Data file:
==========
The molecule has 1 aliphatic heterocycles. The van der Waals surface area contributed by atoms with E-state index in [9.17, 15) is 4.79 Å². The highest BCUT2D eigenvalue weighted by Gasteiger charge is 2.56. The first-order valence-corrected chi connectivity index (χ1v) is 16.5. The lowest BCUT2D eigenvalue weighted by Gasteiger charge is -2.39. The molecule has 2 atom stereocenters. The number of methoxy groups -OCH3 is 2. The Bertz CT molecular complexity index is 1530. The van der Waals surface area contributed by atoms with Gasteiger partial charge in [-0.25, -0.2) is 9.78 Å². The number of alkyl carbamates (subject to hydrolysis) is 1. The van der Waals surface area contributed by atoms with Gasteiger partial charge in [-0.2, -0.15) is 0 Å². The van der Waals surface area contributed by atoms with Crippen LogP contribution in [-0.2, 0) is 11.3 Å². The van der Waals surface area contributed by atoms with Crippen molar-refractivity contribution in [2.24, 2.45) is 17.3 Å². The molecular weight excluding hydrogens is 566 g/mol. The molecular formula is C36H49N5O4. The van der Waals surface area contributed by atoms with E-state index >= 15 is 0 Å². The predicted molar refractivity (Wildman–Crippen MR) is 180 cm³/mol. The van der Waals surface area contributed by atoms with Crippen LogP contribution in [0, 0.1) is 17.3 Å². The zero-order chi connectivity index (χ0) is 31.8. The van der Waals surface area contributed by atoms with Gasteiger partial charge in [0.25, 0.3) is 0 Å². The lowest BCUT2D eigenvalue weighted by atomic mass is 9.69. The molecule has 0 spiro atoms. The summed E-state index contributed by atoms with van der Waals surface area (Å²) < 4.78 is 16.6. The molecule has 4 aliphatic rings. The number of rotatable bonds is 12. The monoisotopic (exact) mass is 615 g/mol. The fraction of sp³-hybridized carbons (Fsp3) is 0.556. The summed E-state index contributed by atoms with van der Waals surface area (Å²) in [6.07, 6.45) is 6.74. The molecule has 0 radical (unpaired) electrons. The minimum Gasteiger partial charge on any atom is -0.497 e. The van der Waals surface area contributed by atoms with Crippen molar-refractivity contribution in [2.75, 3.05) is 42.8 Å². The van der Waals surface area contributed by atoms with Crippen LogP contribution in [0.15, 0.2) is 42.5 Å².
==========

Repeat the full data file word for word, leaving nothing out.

The molecule has 1 aliphatic heterocycles. The van der Waals surface area contributed by atoms with E-state index in [9.17, 15) is 4.79 Å². The highest BCUT2D eigenvalue weighted by Gasteiger charge is 2.56. The first-order valence-corrected chi connectivity index (χ1v) is 16.5. The lowest BCUT2D eigenvalue weighted by Gasteiger charge is -2.39. The molecule has 2 atom stereocenters. The number of methoxy groups -OCH3 is 2. The Bertz CT molecular complexity index is 1530. The van der Waals surface area contributed by atoms with Gasteiger partial charge in [-0.25, -0.2) is 9.78 Å². The number of alkyl carbamates (subject to hydrolysis) is 1. The van der Waals surface area contributed by atoms with Gasteiger partial charge in [-0.2, -0.15) is 0 Å². The van der Waals surface area contributed by atoms with Crippen LogP contribution in [-0.2, 0) is 11.3 Å². The van der Waals surface area contributed by atoms with Crippen molar-refractivity contribution in [2.24, 2.45) is 17.3 Å². The molecular weight excluding hydrogens is 566 g/mol. The molecular formula is C36H49N5O4. The van der Waals surface area contributed by atoms with E-state index >= 15 is 0 Å². The predicted molar refractivity (Wildman–Crippen MR) is 180 cm³/mol. The van der Waals surface area contributed by atoms with Crippen LogP contribution in [0, 0.1) is 17.3 Å². The zero-order chi connectivity index (χ0) is 31.8. The van der Waals surface area contributed by atoms with Gasteiger partial charge in [0.25, 0.3) is 0 Å². The lowest BCUT2D eigenvalue weighted by atomic mass is 9.69. The molecule has 0 spiro atoms. The summed E-state index contributed by atoms with van der Waals surface area (Å²) < 4.78 is 16.6. The molecule has 4 aliphatic rings. The number of rotatable bonds is 12. The monoisotopic (exact) mass is 615 g/mol. The fraction of sp³-hybridized carbons (Fsp3) is 0.556. The summed E-state index contributed by atoms with van der Waals surface area (Å²) in [6.07, 6.45) is 6.74. The molecule has 0 radical (unpaired) electrons. The minimum Gasteiger partial charge on any atom is -0.497 e. The van der Waals surface area contributed by atoms with Crippen molar-refractivity contribution in [2.75, 3.05) is 42.8 Å². The van der Waals surface area contributed by atoms with Crippen LogP contribution in [0.15, 0.2) is 42.5 Å².